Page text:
Leader pins, also referred to as the guide pins, are an essential mold component in the injection molding process that are made with hardened alloy steel, specifically designed for use in plastic molds to offer precise alignment between the mold halves. With the use of a specifically designed shoulder and a retaining bolt, you will be a lot less prone to problems pertaining to press-fit type of guide pins or leader pins.
All mold components, including the leader pins, are all integral parts of the injection molding system. Components such as straight leader pins play the role of ensuring positive clamp plate alignment while sprue bushings provide the seal for extrusion nozzle, as well as the subsequent transfer of material. Other essential components like the shoulder style ejector pins all play their own role in kicking off finished mold at process conclusion.
Leader pins are typically used for maintaining the consistency in a handful of mechanical applications. They are mostly used in applications where consistency in repetitive motion of moving parts within a mechanism is required. As mentioned previously, leader pins are typically made of alloy steel, but can also be made of other material materials depending on the application.
Moreover, you’ll often see that leader pins or any other parts of the ejection mold system come in various dimensions and sizes based on the mechanism or the applications in which they are used. These pins can be designed to become a stationary component of a chassis, or stay as an immovable component within a mechanical application wherein pins are not required to be a permanent fixture.
In the plastic injection mold application, there are many types of leader pin structures. In such system, the leader pins must serve as the cylindrical surface of concentric circles of different diameters. Depending on the material requirements and the structural dimensions, an appropriately sized, round steel bar can be directly chosen as the material. Additionally, the leader pins in the ejection mold system must comply with the related technical requirements which are addressed below:
1. At the joint between the fixed mold plate and the leader pin, the diameter concentricity tolerance should go beyond half of the diameter tolerance in the working portion.
2. The leader pins’ cylindrical tolerance in the working portion should also comply with the technical requirements.
3. The precision, surface quality and thermal treatment of each part of the guide pin should satisfy the specifications stated in the drawing after being machined. The carburized coating on the working surface must be uniform, usually with a thickness of 0.8 to 1.2 mm, if appropriate.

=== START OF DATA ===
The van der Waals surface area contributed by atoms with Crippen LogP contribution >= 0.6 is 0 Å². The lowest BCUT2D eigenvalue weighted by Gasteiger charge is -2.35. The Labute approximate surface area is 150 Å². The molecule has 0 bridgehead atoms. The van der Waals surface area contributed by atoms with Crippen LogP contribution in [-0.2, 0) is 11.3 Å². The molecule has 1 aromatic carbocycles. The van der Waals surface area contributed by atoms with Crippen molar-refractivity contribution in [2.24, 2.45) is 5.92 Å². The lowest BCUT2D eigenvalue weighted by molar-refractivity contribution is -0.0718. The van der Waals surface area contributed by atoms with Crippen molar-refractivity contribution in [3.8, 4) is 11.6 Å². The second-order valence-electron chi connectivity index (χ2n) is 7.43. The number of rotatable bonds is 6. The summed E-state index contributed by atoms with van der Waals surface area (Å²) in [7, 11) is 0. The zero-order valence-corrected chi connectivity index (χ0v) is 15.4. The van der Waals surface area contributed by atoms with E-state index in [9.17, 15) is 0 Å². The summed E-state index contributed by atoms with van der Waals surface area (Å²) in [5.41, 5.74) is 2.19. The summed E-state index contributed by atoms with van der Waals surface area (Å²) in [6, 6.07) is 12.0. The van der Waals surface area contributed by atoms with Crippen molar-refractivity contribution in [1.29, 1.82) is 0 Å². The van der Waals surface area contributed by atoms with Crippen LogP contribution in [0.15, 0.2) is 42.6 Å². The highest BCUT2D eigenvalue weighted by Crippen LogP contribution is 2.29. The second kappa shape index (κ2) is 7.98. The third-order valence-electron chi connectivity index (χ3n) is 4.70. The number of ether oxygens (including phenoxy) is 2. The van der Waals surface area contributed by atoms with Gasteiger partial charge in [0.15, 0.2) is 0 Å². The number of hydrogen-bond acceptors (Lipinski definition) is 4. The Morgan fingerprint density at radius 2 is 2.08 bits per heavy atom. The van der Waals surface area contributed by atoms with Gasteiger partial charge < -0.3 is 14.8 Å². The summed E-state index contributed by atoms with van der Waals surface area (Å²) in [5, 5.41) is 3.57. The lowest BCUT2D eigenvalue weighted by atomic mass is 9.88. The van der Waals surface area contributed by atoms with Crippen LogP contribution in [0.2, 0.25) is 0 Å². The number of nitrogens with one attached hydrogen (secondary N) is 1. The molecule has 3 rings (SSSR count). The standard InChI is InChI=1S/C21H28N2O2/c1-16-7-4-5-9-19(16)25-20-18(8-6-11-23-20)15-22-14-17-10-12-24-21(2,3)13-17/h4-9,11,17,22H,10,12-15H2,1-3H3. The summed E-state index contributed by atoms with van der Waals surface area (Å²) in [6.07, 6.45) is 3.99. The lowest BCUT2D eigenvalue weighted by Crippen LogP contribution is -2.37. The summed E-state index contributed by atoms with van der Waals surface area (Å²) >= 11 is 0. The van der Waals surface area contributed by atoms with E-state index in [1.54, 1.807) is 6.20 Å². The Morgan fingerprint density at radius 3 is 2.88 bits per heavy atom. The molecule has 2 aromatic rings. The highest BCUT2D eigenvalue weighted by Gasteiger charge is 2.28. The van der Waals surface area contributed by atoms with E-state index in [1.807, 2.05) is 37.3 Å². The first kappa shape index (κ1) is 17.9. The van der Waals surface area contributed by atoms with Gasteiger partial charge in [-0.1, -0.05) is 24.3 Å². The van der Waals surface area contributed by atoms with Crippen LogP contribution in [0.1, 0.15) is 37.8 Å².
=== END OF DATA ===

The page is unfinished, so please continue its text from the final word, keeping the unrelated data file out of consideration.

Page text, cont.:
The purpose of leaders pins is quite simple – to maintain the optimum clamping of the core and cavity and the correct shape of the cavity upon clamping. And the actual machining process is actually just as simple:
1. Material Preparation and Cutting:
As aforementioned, the most commonly used material of the leader pin is steel. Of course, the materials can be selected based on the attributes of your drawing. After cutting, you should allow about 3 to 5 mm of length remained for facing, and 3 to 4 mm for cylindrical turning.
2. Facing and Centering:
Next, turn one end of the pins to retain about a 1.5 to 2.5 mm turning allowance, and proceed to drilling the centered hole. Then, turn the other end to the predetermined requirements and drill the centered hole again.
3. Cylindrical Turning:
Now, turn the cylinder by a tad bit, and retain an allow of about 0.5 mm on each side for grinding. You can groove the leader pin to the required specification if necessary.
Once finished with step 3, inspect the finish sizes resulted from the previous step.
5. Thermal Treatment:
Continue with the process, and ascertain that a carburization thickness of 0.8 to 1.2 mm is produced. Upon carburization, the quenching hardness should be about 58 to 62 HRC.
After undergoing thermal treatment, have one end of the centered hole lapped, and then have the end of the other one lapped as well.
Next, grind the cylinder by applying both the centerless grinder and the cylindrical grinder. You should then have about 0.01 to 0.05 mm of allowance ready for lapping.
8. Lapping again:
Upon grinding, you need to lap the surface of the cylinder to reduce the roughness of surface, thereby achieving the required specification of surface finish.
9. Final inspection:
Last but not least, inspect the finish size of all of the steps above.
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